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Assortative mating is measured as a phenotypic or genotypic correlation between mates. Although biologists typically view assortative mating in terms of mate preference for similar partners, correlations between mates can also arise from phenotypic spatial structure arising from spatial isolation or habitat preferences. Here, we test whether diet-assortative mating within an ecologically variable population of threespine stickleback results from small-scale geographic isolation or microhabitat preference. We find evidence for assortative mating in the form of a positive correlation between mated pairs’ diets (measured using stable isotopes). Stable isotopes reveal diet differences between different nesting areas and among individuals using different nest habitat within a nesting area. This spatial segregation of diet types should generate some assortative mating, but is insufficient to explain the observed assortment strength. Significant male–female isotope correlations remain after controlling for spatial variables. We therefore conclude that sticklebacks’ diet-assortative mating arises from additional behavioral preference. More generally, our results illustrate the point that spatial segregation can only drive appreciable levels of phenotypic assortative mating when environment-phenotype correlations are parallel and strong in both sexes. Consequently, intraspecific assortative mating may typically entail mating preferences rather than just spatial cosegregation of phenotypes.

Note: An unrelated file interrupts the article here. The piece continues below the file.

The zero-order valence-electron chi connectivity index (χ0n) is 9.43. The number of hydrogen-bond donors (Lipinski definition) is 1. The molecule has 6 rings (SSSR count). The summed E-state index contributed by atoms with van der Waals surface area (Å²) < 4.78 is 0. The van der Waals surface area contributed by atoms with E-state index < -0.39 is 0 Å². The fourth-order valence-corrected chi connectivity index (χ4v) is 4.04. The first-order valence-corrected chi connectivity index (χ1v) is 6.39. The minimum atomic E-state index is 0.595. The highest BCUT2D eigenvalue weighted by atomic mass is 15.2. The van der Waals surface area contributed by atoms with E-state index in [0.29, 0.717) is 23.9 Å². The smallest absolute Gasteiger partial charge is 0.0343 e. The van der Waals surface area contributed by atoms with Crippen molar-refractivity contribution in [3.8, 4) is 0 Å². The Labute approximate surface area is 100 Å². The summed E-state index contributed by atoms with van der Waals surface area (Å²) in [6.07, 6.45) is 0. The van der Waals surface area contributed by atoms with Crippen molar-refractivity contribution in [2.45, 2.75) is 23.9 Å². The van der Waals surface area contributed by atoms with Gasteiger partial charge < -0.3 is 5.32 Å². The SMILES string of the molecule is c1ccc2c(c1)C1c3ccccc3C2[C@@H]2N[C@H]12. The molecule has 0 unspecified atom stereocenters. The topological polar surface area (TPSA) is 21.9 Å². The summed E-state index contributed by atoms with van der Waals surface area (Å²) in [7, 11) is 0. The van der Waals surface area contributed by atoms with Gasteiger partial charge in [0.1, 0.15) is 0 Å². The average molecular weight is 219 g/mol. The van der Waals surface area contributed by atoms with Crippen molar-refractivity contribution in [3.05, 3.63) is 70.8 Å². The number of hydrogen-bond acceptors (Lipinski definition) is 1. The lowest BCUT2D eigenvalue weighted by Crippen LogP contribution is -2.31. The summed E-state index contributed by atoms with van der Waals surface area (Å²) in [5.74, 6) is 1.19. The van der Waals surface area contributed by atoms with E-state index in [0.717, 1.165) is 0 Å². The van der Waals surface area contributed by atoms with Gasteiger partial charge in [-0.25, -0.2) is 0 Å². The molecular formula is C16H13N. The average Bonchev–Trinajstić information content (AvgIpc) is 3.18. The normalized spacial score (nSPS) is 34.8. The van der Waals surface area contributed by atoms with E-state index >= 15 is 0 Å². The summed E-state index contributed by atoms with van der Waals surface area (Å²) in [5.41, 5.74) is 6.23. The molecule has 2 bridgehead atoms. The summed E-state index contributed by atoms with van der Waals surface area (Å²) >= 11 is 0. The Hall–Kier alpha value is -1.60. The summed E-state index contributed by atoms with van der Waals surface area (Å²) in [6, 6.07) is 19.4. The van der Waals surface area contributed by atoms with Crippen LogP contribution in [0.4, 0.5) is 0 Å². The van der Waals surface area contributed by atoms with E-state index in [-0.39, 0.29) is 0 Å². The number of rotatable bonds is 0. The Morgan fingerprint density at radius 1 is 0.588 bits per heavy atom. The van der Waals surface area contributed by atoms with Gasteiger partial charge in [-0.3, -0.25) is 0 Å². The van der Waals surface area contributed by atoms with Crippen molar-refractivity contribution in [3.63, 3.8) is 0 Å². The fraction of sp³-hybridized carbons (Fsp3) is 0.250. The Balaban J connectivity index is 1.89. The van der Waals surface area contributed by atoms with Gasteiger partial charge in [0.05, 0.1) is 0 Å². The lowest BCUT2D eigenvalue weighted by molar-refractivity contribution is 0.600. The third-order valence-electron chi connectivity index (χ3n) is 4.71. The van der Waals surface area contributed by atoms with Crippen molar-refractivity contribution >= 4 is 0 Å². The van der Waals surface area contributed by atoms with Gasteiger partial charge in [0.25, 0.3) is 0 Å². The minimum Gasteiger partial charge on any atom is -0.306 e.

Assortative mating occurs when there is a phenotypic or genotypic correlation between mates (Wright 1921). Such correlations may drive deviations from Hardy–Weinberg equilibrium, inflate the genetic variance of a population (Lynch and Walsh 1998), and promote reproductive isolation between populations (Felsenstein 1981; Coyne and Orr 2004). The resulting deviations from Hardy–Weinberg equilibrium can also create statistical biases in quantitative genetics and association mapping studies (Gimelfarb 1986; Falconer and Mackay1994; Redden and Allison 2006). Assortative mating is therefore of interest when studying the genetic structure of populations or speciation.